Illustration by Julissa Villatoro
On a recent episode of The Daily Show, Jon Stewart joked about a report that 1 percent of the Internal Revenue Service (IRS) workforce owes taxes back to the IRS. “Are you saying that the people at the ‘pay us your taxes’ place don’t pay their taxes?” Stewart asked, and proceeded to suggest that we should hire another IRS–an IIRS, it would be called–to police the first. This, of course, raises the question of who would police the IIRS. We would need an IIIRS, and then an IVRS–and the joke goes on and on.
This tongue-in-cheek play on roman numerals makes an interesting point about the nature of authority. The simplest way to manage corrupt authority figures is to hold the perpetrators accountable to someone else; but in doing so, you’ve given “someone else” an opportunity to be corrupt as well. By this logic, there is no value in policing the police, because then we would also need to find police to police the police’s police.
However, when you personally have to fight a bogus traffic ticket (who knew you’re supposed to stop 30 feet behind a school bus–did anyone measure anyway?) or unfair noise violations (it was 12:01, okay), it sure feels like somebody should be overseeing police and holding them accountable for bad calls.
Isla Vista’s blood certainly boiled a few weeks ago when cops went undercover as college students and infiltrated a house party, issuing several Minor in Possession (MIP) citations. Given that the IV consensus seems to be that police promote “safety, not MIPs,” many residents were upset that officers would go out of their way to get people in trouble. Party-goers felt as though power had been abused, and hosts began posting signs reading “21 and over” and “cops must show badge.”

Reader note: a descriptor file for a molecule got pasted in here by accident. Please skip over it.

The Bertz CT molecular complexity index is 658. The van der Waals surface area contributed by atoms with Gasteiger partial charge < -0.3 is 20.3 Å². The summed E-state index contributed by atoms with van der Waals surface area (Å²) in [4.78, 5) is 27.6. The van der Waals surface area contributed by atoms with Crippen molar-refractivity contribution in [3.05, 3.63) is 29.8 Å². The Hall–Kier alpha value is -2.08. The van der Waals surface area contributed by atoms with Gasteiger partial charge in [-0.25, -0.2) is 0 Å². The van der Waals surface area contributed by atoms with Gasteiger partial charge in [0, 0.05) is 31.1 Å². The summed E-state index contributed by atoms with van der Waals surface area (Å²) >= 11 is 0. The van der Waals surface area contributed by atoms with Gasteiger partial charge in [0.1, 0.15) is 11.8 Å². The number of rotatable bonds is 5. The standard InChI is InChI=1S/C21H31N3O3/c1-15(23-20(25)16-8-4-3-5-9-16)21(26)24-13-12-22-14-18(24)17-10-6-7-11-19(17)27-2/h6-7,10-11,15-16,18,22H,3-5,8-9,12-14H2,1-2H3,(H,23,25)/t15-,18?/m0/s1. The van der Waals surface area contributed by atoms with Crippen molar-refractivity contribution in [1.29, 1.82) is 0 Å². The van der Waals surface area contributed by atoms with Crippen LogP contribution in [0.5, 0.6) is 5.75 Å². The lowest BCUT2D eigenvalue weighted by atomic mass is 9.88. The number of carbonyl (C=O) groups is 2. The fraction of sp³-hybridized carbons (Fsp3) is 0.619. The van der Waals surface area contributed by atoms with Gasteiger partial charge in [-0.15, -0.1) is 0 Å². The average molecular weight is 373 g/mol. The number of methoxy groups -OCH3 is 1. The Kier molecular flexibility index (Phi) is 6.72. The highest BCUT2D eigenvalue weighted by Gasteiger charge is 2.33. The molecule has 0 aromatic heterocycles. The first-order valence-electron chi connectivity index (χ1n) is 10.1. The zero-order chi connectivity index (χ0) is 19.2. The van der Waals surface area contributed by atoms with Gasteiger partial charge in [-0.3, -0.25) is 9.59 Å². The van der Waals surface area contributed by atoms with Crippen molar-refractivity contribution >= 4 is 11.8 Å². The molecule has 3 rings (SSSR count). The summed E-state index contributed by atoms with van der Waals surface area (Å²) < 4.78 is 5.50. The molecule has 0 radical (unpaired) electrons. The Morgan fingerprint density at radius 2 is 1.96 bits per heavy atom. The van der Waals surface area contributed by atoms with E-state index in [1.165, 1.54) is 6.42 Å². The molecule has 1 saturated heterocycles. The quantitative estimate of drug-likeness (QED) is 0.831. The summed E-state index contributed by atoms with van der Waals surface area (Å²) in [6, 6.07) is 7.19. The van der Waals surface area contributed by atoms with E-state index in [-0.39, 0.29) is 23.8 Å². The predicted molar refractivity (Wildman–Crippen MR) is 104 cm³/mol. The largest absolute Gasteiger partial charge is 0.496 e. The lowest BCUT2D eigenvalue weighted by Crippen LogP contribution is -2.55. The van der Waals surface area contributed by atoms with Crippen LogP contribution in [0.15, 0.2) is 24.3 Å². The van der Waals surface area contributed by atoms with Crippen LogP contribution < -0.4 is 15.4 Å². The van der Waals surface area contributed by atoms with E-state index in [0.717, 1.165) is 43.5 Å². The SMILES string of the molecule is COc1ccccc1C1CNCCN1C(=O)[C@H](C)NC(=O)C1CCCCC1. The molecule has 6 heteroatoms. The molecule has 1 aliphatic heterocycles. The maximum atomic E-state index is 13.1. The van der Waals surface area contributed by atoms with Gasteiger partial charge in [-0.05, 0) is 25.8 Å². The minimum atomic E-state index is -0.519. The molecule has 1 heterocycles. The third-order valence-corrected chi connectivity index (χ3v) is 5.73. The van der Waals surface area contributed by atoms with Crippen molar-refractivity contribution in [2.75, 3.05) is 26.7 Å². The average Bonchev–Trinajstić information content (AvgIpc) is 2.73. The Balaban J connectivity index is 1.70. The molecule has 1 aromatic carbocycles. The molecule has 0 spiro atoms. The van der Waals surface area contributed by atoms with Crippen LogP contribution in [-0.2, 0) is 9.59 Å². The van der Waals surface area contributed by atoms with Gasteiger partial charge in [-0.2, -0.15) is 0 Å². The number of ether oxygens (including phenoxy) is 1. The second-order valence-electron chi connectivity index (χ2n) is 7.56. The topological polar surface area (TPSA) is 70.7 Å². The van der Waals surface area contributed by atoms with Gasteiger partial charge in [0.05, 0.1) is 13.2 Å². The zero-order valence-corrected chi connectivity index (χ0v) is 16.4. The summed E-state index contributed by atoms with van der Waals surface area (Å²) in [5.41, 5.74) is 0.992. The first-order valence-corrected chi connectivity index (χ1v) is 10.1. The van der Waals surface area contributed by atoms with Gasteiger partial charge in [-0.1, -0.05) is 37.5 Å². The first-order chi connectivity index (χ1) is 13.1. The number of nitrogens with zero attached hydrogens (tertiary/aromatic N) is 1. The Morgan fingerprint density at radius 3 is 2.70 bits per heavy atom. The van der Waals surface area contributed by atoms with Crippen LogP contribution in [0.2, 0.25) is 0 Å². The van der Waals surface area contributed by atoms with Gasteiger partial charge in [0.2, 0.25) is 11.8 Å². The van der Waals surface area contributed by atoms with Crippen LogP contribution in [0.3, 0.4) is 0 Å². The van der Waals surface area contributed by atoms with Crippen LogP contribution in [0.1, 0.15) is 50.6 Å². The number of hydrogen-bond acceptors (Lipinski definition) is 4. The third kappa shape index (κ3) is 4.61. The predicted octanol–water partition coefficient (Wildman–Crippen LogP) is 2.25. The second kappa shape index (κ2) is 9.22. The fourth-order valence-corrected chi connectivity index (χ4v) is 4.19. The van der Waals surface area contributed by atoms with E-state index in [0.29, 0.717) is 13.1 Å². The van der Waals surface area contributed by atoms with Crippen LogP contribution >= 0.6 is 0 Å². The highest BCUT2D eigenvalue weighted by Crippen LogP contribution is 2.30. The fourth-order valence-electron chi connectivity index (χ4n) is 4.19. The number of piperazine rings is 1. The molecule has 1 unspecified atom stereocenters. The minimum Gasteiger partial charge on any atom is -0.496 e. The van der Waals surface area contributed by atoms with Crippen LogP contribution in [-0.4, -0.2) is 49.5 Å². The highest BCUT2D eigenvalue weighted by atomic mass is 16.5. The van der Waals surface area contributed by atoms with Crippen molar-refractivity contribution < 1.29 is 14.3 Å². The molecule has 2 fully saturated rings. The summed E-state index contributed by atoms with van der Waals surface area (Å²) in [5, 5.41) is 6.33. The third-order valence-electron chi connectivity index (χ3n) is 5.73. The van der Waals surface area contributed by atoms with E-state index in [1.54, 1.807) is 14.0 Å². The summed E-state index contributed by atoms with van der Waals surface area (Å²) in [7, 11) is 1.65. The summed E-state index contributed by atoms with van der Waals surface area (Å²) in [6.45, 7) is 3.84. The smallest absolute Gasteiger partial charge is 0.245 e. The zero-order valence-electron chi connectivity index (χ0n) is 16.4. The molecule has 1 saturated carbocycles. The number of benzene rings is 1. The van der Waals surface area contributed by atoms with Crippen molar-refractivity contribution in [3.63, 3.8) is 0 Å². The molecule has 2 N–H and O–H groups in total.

The incident left Isla Vistans feeling a bit cheated, and many called out the undercover cops on Reddit and Facebook, eventually capturing the attention of local media–The Santa Barbara Independent and Noozhawk published stories about what they called the “Party Patrol.” In the end, all of that kind of sounds like policing the police to me.
I think that law enforcement and other authority figures should absolutely be monitored and held accountable for missteps, but creating additional agencies or organizations to do such monitoring is not going to work out. Instead of policing the police from the top, we should police the police from the bottom–that is, use the power of a free press and a free Internet to expose perpetrators and inspire corrective actions.
This free market-esque way of approaching justice may not get you out of that traffic ticket, but for major abuses of power it works pretty well. Last week, a video of what appeared to be an instance of police brutality in Buffalo, N.Y., went viral on YouTube. The footage showed the victim lying on a sidewalk screaming in pain while up to 4 officers held him down and beat him. The victim continually asked the officers to “please stop” and issued several apologies, but the violence continued. The images sparked public outcry and led to a formal investigation.
This particular video was only the latest in a slew of viral videos exposing police brutality. In response to such shocking images, people are calling for constant police oversight. Some are even proposing that police wear cameras as part of their uniforms so that their behavior can be monitored at all times.
No doubt these officers should be brought to justice if the investigation finds the beatings were unnecessary, but let’s slow down before solving the problem of abuse of authority with more authority. Strapping cameras on officers and holding yet someone else responsible for watching the footage–and making sure the cameras are reliably worn and turned on in the first place–just creates more opportunities for corruption.
Instead, we need to look at the people. The video from Buffalo was a success story in that a witness decided to share suspicious behavior and average people rallied together to demand an investigation. In the age of rapid information sharing, the solution is not more oversight but more sight in general–if average people identify and share abuses of power, we can hold authorities accountable without instating more authorities.